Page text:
The radio interface 404 of the UET 400 provides forward error correction (FEC) coding and modulation for data being transmitted to the network and demodulation, de-interleaving and decoding for data received from the network. This includes the framing of ATM cells produced by the protocol adaptation component into multiple frequency TDMA channel slots on the uplink. The modulation takes the form of high order modulation, such as QAM or OFDM modulation.

The antenna 406 is responsible for radiating energy toward the satellite 100 and collecting energy from the satellite's downlink.

UET 400 can assume many different physical forms. To support a consumer grade terminal, a plug-in PC card may contain the NIU 414 and portions of the radio interface 404, with a cable connecting the card to an outdoor device housing the remainder of the radio interface 404 and the antenna 406.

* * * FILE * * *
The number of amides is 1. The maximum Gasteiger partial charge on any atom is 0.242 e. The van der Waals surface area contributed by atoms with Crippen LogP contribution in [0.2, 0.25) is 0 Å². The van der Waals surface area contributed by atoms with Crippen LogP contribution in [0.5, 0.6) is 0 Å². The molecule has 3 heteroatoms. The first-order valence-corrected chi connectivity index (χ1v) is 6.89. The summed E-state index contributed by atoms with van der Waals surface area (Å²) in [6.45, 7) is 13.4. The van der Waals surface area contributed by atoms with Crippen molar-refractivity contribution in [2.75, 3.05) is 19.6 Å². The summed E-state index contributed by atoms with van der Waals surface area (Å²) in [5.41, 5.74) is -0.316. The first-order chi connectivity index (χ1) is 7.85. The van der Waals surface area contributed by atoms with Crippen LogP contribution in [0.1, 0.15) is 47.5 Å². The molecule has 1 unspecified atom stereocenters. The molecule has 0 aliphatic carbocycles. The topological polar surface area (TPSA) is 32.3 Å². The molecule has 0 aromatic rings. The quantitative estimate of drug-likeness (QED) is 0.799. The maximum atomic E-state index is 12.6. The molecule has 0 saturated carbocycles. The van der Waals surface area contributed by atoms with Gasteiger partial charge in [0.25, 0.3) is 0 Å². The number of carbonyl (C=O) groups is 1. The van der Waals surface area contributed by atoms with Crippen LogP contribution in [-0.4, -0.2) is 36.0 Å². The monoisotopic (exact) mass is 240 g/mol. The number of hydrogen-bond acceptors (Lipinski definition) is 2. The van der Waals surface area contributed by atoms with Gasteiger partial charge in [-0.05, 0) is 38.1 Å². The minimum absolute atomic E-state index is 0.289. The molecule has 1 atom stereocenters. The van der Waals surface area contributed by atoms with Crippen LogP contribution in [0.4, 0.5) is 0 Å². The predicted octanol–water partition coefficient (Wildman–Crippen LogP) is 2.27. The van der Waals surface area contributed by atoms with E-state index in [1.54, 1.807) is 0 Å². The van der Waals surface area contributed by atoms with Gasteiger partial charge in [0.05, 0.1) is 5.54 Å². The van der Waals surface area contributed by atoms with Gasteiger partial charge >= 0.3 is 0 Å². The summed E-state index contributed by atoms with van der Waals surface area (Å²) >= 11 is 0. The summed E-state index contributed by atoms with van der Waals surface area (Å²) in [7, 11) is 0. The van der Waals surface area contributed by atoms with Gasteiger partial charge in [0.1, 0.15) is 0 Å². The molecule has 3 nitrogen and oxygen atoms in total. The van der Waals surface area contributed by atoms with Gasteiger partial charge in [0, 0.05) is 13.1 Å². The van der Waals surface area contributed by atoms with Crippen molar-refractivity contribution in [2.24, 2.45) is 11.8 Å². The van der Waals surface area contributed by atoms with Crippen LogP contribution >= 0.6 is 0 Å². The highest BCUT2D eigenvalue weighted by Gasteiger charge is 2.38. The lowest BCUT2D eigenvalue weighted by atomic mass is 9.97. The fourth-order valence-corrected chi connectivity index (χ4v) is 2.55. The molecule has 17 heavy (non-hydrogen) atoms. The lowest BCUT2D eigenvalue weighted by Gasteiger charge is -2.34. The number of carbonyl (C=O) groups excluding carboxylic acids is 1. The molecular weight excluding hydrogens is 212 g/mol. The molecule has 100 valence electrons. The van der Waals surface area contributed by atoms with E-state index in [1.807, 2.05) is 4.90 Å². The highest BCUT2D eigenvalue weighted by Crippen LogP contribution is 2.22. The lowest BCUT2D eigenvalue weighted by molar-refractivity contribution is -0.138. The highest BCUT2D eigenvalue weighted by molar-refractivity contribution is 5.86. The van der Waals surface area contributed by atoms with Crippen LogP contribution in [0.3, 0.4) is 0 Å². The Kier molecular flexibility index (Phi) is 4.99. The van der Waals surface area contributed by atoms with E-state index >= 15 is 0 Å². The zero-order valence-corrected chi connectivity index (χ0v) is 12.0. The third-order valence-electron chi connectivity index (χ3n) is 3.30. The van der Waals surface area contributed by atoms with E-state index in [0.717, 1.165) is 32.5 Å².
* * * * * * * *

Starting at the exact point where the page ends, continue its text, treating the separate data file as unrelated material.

To support an Internet Service Provider's gateway, UET 400 may consist of one or more 10baseT user device interface cards (each connected to a port on a router), a single board computer to serve as the controller 412, an AAL/ATM card 402 to provide ATM functions, and a separate card to provide the radio interface 404. These cards could all reside in VME chassis and be mounted in the same rack as the router and other ISP equipment.

In each of these examples, the architecture of the UET remains unchanged. Each contains an NIU 414 that interfaces with one or more user devices, a radio interface 404 and an antenna 406. This same architectural philosophy is extended to the network operations center 300. The NOC 300 also contains an NIU 314 where the very same functions present in the NIU 414 are performed. The corresponding devices in NOC 300 bear the same numbers as in UET 400, except that they are in the 300 series, rather than the 400 series.